Twyfelfontein Country Lodge & Opuwo Country Hotel

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Twyfelfontein Country Lodge & Opuwo Country Hotel

Damaraland, Namibia

Not many places make your jaw drop in amazement, or make you want to utter a lazily drawn-out expletive, because no other suitable word comes to mind. But Twyfelfontein Country Lodge did just that.

twyfelfontein pool The lodge is surrounded by red rocks

This immense thatched lodge, in the heart of red-rock country in the middle of Damaraland, Namibia, is dwarfed by giant glowing rocks, that crowd around the building. The scenery is so powerful that it filled my soul with a sense of awe. It must have filled the ancient inhabitants with creative inspiration too, as there is an abundance of Bushman artwork here, starting with the great rock at the entrance.
Entrance to lodge
When art is engraved into giant boulders, it means that you have to go to the art, rather than the art coming to a gallery near you. Once engraved, this sandstone turns an everlasting white, and these engravings at the entrance to the lodge, have been visible for a good few thousand years.

bushman art

Since Twyfelfontein Lodge is in the middle of nowhere – which is very much its charm – you need either a private plane or a set of good wheels to get here. True, it’s far, but think of the journey as being the experience and the destination as an added bonus. Nowhere in Namibia is particularly close to anywhere else, and this is what makes travel here so rewarding.


There are many notable rock features in the Twyfelfontein area, in particular, Burnt Mountain and the Organ Pipes. Wouldn’t this be a cool name for a band?

red rock surroundings

And there could not be a better concert arena than Twyfelfontein. I imagine the sound would bounce of the boulders, or perhaps just get absorbed by them in much the same way as they suck up the heat from the sun and radiate it out into the dark night.

It was so arid here, that I was surprised that the banks of the dry Aba Haub river were so well vegetated, and a nearby plateau sported a mane of golden prairie grass that was totally unexpected. Nothing is what is seems around here and although this seems like the most unlikely place to see a rhino or elephant, they have, for some reason, chosen to live here.

TIME WARPtime warp decor

The chalets at Twyfelfontein Lodge are in a bit of a time warp, with a somewhat dowdy 80’s look and passé animal-print blankets. It gave me that feeling that the place had been forgotten in time.
Namibia has that effect on people, and the sense of time is different from everywhere else. The foam mattresses and black and brown duvets did the job as the evening became cold, and our host Willem de Wet, supplement the warming process with large quantities of food and booze. Willem is the kind of guy who gets to feel like a pal instantly, and he is rather dishy too.


Damaraland from the airThere were about six of us on this press trip and when Willem suggested that he take us up in his little plane, I was all for it and accepted an invitation to sit in the front. We were going in search of desert elephant, who have been filmed sliding down sand dunes, apparently for fun. We flew along the river course and over a strange savannah but couldn’t see any large grey things. So we continued north to go and see another of Willem’s lodges – Opuwa Lodge in the Himba country of northern Namibia.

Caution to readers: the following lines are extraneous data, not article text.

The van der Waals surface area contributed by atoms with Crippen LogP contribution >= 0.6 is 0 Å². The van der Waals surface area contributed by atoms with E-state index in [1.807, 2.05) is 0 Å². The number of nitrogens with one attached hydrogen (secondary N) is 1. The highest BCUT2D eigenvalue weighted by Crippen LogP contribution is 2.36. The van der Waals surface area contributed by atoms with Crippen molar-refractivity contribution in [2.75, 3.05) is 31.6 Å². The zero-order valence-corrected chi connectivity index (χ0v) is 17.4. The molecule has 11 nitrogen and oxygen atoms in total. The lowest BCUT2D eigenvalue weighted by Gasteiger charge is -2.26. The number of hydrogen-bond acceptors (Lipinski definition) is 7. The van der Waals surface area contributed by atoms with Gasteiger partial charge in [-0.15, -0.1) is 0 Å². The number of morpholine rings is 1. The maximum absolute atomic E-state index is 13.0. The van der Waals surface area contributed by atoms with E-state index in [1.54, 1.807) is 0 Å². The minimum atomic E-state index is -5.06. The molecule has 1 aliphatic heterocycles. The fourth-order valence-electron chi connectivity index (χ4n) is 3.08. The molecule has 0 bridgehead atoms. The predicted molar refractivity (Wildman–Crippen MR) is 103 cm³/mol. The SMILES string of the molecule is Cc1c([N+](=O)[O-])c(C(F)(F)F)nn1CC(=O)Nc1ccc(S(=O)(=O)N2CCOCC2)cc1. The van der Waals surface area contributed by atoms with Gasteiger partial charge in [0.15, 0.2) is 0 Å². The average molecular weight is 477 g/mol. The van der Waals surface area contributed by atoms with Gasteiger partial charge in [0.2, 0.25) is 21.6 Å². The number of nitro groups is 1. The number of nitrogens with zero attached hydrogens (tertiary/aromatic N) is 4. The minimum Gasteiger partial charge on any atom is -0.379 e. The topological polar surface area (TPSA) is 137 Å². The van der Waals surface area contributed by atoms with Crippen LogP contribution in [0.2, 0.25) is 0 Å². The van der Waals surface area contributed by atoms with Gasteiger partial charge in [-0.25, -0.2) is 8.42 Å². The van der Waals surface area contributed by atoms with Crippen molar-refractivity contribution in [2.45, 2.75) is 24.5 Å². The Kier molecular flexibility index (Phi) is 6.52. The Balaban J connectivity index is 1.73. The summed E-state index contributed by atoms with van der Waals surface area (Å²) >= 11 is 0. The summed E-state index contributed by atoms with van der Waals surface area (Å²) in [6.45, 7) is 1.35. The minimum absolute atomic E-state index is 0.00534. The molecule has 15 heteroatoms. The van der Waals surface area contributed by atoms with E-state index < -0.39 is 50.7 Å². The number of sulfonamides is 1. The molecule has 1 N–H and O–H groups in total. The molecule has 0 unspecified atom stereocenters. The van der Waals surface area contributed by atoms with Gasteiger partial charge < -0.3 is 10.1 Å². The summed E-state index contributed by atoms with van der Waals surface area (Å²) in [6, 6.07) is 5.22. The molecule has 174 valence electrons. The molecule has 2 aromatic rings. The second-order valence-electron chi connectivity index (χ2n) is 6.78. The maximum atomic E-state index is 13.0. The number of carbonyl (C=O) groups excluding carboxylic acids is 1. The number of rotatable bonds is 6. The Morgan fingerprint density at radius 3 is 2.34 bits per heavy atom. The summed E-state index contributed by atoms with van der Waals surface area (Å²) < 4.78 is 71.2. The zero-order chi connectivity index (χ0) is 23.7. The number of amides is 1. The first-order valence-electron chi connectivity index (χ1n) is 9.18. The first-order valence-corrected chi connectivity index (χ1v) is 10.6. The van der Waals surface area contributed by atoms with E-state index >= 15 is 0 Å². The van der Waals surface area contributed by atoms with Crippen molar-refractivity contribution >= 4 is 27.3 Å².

Holy Moly, another unexpected place in one of the most out of the way places you are likely to visit. This strange town is quite strange. It is a border town between Namibian tribes, where you will see a half naked Himba woman smeared all over in a mixture of ochre and butter fat, and fully-clad Herero woman dressed from neck to ankle in Victorian dress with numerous petticoats. I’ve never seen such bizarre scenes.

Himba women

Herero woman in traditional Victorian dress

Opuwo Country Hotel

Staircase in Opuwo Country Hotel Opuwo Country Hotel

The hotel was grand with a great vaulted thatched roof, rustic spaces, nguni skin ottomans, dangling chandeliers and decorative porcupine quill lamps. Chalets are equally as comfortable and appealing. But what do you do here in Opuwo, I wondered, apart perhaps from reflect on the strangeness of life.


Willem’s plane

I can get a bit queasy if boats or planes wobble, and since this was only a 6-seater, it was at the mercy of wind and weather. So when I asked Willem to chat to me over the headphones to keep my mind away from my stomach, he suggest I fly the plane. Oh yeah I thought, haven’t done that before. So I took the wheel and flew. He grinned and sat back, I concentrated so hard that my brain started to hurt more than my stomach and when I pulled a bit too suddenly and we did a bit of a jerk I thought I’d better let him take over before I killed us all. The others hardly noticed as the long day had them in a sleepy stupor. Willem wasn’t at all worried, but I insisted that he put his hands on the wheel and allow me to bow out gracefully. I never mentioned my stomach again!


Safari Satisfaction Index (SSI)
Market: Exclusive Luxury Mid range no frills
Cost: High Mid Low
Basis: Fully inclusive Full or ½ board Self-catering
Child friendly Activities extra
Ratings: Poor = Excellent = ■ ■ ■ ■ ■
Wildlife / Nature Experience: N/A
Ranger / Guiding: N/A
Estimated star grading: ■ ■ ■ □ □
Food: ■ ■ ■ □ □
Geology & rock art ■ ■ ■ □ □
Desert Excursions ■ ■ ■
Overall rating: ■ ■ ■ □ □

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